-In Ways That Are Dark, Ralph Townsend gives explicit rules of conduct among the Chinese in several everyday situations, rules which still carry a lot of weight today.
All the guests take their seats at the same moment, the host taking his a second or two later than the others. The host then pours the warm native spirit into the cups of the guests in order of precedence, if he has not already done so when arranging the seats, and then takes up his cup and invites the guests to drink, with the word “Ching”, waiting until they have applied their lips to their respective cups before sipping his own.
The guests reply with thanks, and “invite” the host before drinking. In returning the cups to the table the same order is observed, the host replacing his cup after the others have done so.
Conversation then begins, and the host helps the guests to the hors d'oeiivre, which includes fruit, nuts, and sweets. The host himself takes little or no part in the conversation ; his business is to attend to his guests ; and he observes the Confucian motto, ” Do not talk when eating,” except when he is addressed by one of the guests.
Several cups of wine are drunk, the host helping the guests in turn.
It may be advisable to remark that all topics which might be considered of ill-omen should be carefully avoided, and even expressions which might, by 'double entendre,” be unhappily so interpreted — i.e. to refer to death or sorrow on an occasion of gladness ; or to refer to nondevelopment, in whatever connection, on a birthday and, again, to speak of ” spots ” if a member of the company is suffering from acne, or is marked by the ravages of smallpox ; or to refer to the Cyclops if one of the guests happens to be minus an eye.
When the hot dishes are placed on the table, the host takes up his “chopsticks” — so called from the Cantonese pronunciation of the Chinese name “Chu”, which seems to mean ” bamboo helps” (to eating), the upper half of the character meaning ” bamboo,” the lower half meaning ” to help ” ; the more usual name is “Kw'ai-tsz “, or “the rapid ones” — and invites the guests to do the same, pointing to the first dish and inviting them to help themselves ; the guests replying with the word ''Ching”. The host helps himself last of all. If the chief guest, for any reason, should replace his chopsticks without taking anything from the dish, the other guests must do likewise, and it will then be necessary for the host to fish out a choice morsel, and place it on the
chief guest's plate — a compliment which he acknowledges with a bow and a word of thanks, but does not necessarily regale himself.
The compliment is returned by the guest, but not in kind — i.e. he should select a tit-bit from some other dish to present to his host. When once the chief guest is thus supplied, the other guests may then help themselves without compunction. The same rule with regard to precedence is observed in partaking of each of the dishes in turn, and also in the drinking of wine.
After the first few courses, it is usual to make some complimentary remarks about the excellent repast which has been provided, and the host replies with self-depreciation, begging the guests not to make a laughing-stock of him.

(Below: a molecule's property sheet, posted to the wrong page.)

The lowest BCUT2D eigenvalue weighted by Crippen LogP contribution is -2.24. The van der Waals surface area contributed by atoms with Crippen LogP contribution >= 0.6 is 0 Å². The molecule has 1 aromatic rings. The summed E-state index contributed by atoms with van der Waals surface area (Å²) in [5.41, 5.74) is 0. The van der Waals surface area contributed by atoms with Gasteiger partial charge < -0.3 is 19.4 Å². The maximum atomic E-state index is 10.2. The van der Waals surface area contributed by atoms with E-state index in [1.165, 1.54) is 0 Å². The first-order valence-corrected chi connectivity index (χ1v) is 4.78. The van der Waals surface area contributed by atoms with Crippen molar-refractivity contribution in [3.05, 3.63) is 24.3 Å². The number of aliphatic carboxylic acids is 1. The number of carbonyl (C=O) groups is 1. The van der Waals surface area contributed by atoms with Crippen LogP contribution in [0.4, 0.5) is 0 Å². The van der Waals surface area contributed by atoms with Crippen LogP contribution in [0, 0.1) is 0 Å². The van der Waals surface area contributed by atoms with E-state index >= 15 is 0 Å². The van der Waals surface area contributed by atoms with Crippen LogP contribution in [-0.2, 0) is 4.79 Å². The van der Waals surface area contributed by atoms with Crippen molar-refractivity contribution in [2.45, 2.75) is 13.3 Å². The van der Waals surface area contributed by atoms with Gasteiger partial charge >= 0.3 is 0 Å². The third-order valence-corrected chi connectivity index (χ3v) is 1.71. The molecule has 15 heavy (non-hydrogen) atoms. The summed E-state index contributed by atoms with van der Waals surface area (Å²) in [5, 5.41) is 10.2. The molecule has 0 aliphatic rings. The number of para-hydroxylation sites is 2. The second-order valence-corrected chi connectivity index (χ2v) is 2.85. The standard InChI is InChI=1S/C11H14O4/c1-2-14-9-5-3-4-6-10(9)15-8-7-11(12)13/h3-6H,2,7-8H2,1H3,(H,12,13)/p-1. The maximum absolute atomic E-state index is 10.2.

When the various courses are finished, rice is sometimes brought in; but, in some cases, the guests may prefer to revert to the wine-cups. If one of the guests should be deficient in “wine capacity,” the chief guest should notice this, and invite him to enjoy his rice first; and the guest, on receiving his bowl of rice, should invite the others with a graceful sweep of his chopsticks, and say, ” Rice accompany ” — “My rice will keep your wine company.”
When the guest has finished his rice, he should not lay down his chopsticks, but continue holding them until the chief guest, observing that he has finished, says “Please make yourself comfortable,” literally, “sit at ease,” after which the guest may excuse himself, saying, ” In obedience to your command I will not keep company” and withdraw from the table.
If, however, the chief guest should fail to notice that the other has finished his rice, the rice-eater may lose patience, and, with the word ” I will not accompany you,” may leave the table. It is very important that foreigners in the interior of China should be conversant with these rules, for they generally find themselves, on such occasions, occupying the ” chief seats ” ; and as the honoured guest is considered to be the real ” master of the ceremonies,” and the polite methods of the other guests are all intended in his honour, he should at least be able to appreciate their meaning, and acknowledge them in due form, otherwise he may offend his fellow-guests, or be set down as a vulgar person who knows nothing of polite usages; for the majority of those present will possibly overlook the fact that a foreigner may be polite enough according to his own code, and yet be absolutely ignorant of Chinese ceremonials.
f all the guests elect to eat rice, the chief guest should manage to finish his bowl at the same time as the others. If he should finish first, the others will be forced to empty their bowls with inconvenient haste; and, on the other hand, the chief guest should not delay his eating too long, by conversation or otherwise, for then the other guests will be compelled to tarry over theirs until it becomes cold and indigestible.